Magnetic particle spectroscopy (MPS), also called magnetization response spectroscopy (MRS), is a versatile measurement tool derived from magnetic particle imaging (MPI). It can be interpreted as a zero-dimensional MPI scanner. MPS was primarily designed for characterizing superparamagnetic iron oxide nanoparticles (SPIONs) regarding their applicability for MPI. In recent years, it has evolved into an independent, versatile, highly sensitive, inexpensive platform for biological and biomedical assays, cell labeling and tracking, and blood analysis. MPS has also developed into an auxiliary tool for magnetic imaging and hyperthermia by providing high spatial and temporal mappings of temperature and viscosity. Furthermore, other MPS-based applications are being explored such as magnetic fingerprints for target tracking and identification. There are a variety of MPS-based applications being reported and demonstrated by many groups. In this short review, we highlight some of the representative applications based on the MPS platform, thereby providing a roadmap of this technology and our insights for researchers in this area.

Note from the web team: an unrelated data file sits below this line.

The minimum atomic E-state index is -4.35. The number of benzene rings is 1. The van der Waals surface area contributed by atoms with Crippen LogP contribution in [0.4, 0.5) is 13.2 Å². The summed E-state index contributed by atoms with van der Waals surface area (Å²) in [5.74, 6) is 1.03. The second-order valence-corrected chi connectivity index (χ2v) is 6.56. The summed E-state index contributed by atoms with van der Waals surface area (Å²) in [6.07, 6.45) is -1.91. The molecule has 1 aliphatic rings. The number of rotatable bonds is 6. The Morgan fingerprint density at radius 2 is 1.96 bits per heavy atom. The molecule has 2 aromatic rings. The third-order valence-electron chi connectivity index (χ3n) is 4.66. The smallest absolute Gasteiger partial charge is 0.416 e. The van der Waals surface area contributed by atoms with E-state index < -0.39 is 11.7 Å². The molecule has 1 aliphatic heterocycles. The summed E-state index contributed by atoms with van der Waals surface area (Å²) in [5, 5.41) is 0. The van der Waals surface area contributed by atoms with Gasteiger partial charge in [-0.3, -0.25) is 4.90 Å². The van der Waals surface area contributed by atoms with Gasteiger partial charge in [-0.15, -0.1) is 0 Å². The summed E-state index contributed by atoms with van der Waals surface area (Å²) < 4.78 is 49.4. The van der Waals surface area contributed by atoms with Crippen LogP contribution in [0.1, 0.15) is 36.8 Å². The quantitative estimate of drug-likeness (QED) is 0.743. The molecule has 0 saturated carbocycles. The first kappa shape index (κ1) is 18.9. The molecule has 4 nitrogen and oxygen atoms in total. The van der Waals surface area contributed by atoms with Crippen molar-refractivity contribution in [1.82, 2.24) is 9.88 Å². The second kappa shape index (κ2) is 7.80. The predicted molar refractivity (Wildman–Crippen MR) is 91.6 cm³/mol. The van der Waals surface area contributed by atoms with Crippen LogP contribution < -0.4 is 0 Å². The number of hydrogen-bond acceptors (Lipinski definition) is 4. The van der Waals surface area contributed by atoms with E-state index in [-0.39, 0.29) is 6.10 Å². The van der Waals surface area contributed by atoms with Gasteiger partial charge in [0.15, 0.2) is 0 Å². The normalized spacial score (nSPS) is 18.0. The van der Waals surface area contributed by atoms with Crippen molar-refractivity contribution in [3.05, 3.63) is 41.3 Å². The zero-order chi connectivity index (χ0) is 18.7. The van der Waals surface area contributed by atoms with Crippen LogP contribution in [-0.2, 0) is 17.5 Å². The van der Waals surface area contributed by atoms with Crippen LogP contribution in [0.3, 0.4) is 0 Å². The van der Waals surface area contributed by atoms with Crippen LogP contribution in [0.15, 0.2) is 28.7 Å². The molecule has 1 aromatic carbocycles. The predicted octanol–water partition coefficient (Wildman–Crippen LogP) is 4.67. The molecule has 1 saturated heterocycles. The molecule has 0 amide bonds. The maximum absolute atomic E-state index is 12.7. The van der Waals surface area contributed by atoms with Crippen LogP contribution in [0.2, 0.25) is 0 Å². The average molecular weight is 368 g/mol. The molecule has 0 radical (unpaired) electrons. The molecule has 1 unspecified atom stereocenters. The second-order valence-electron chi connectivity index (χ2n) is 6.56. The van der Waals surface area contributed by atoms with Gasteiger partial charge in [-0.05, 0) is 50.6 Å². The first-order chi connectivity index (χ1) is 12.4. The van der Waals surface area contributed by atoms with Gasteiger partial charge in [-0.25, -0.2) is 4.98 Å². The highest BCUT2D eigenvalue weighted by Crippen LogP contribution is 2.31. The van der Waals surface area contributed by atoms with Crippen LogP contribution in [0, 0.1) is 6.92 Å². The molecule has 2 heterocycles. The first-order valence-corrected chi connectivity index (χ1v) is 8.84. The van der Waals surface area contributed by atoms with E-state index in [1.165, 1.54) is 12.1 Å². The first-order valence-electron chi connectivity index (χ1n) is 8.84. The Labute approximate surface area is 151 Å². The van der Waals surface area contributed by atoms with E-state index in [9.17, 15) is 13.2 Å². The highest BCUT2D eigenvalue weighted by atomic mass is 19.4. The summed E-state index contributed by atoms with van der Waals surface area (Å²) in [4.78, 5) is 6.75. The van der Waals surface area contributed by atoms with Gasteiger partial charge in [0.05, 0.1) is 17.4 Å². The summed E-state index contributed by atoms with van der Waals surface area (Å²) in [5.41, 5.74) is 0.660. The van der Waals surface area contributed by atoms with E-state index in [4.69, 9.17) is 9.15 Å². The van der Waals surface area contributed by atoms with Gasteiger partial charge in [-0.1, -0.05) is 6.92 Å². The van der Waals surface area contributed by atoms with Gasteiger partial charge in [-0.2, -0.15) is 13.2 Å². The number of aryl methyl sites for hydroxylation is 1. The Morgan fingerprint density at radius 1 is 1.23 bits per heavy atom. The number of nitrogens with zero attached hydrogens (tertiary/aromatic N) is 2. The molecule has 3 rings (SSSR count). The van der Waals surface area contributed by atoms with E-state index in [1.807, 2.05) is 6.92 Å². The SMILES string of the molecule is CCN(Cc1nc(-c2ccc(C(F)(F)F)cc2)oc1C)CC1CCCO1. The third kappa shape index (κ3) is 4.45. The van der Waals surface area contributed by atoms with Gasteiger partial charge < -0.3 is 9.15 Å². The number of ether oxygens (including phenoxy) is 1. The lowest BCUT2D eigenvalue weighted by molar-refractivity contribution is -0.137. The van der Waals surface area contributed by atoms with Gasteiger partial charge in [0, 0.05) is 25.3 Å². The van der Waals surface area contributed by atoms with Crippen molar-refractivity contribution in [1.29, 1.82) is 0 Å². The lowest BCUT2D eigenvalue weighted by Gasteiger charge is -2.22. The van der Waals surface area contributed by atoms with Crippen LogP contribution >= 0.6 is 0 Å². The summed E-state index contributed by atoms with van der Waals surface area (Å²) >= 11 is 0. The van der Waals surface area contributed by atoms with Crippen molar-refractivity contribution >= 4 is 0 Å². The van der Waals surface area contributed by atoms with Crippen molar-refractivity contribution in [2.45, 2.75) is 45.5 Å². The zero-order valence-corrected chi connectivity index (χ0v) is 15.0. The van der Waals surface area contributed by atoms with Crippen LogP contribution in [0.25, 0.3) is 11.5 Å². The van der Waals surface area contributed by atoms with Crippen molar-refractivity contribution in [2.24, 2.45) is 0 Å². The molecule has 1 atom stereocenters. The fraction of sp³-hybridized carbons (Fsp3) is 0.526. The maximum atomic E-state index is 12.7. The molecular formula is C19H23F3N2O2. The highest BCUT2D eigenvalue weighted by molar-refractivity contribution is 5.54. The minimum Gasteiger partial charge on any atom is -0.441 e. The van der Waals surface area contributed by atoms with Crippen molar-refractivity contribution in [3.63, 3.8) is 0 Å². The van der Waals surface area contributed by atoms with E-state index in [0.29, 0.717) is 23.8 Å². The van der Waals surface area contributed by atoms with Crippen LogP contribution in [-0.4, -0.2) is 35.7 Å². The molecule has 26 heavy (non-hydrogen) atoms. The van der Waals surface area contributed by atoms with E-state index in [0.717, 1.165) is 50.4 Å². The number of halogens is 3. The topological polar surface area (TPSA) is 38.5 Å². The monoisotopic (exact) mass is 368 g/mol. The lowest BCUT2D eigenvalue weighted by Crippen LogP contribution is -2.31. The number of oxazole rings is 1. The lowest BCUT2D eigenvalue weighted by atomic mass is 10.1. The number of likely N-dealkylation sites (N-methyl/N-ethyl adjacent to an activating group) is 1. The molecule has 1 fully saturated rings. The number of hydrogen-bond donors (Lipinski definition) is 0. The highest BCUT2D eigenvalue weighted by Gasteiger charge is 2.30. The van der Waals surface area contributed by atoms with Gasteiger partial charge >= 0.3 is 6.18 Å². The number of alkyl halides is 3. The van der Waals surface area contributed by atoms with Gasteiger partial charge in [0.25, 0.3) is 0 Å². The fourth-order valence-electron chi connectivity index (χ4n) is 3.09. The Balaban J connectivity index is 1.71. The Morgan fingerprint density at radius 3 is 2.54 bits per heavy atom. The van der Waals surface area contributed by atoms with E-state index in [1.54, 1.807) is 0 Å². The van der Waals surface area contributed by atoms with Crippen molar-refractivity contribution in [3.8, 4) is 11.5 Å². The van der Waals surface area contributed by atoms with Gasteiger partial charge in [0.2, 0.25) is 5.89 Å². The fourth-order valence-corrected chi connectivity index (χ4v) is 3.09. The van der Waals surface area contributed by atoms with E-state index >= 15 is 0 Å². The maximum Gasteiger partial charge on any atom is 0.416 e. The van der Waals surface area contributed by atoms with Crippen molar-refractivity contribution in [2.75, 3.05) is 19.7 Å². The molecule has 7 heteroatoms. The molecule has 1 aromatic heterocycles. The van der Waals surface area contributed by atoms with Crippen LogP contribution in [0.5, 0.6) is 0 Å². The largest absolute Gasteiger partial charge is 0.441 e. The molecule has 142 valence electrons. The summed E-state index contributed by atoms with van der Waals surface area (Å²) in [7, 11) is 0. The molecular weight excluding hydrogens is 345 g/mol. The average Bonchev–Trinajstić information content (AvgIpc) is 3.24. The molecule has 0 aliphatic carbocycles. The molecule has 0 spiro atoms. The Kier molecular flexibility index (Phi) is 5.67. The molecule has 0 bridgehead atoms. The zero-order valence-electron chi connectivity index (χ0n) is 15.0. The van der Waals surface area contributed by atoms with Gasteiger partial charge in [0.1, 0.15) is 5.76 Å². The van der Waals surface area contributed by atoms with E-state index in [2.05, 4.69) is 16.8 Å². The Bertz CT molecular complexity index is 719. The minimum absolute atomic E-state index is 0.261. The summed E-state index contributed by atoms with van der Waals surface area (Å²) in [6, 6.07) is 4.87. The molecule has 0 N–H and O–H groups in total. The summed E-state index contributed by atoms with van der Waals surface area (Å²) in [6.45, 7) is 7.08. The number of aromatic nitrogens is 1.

Bibliographical noteFunding Information:
This study was financially supported by the Institute of Engineering in Medicine of the University of Minnesota through the FY18 IEM Seed Grant Funding Program, a Distinguished McKnight University Professorship, a Centennial Chair Professorship, and a Robert F, Hartmann Endowed Chair from the University of Minnesota.
© 2020 American Chemical Society.
- cell labeling and tracking
- magnetic particle imaging
- magnetic particle spectroscopy
- superparamagnetic iron oxide nanoparticles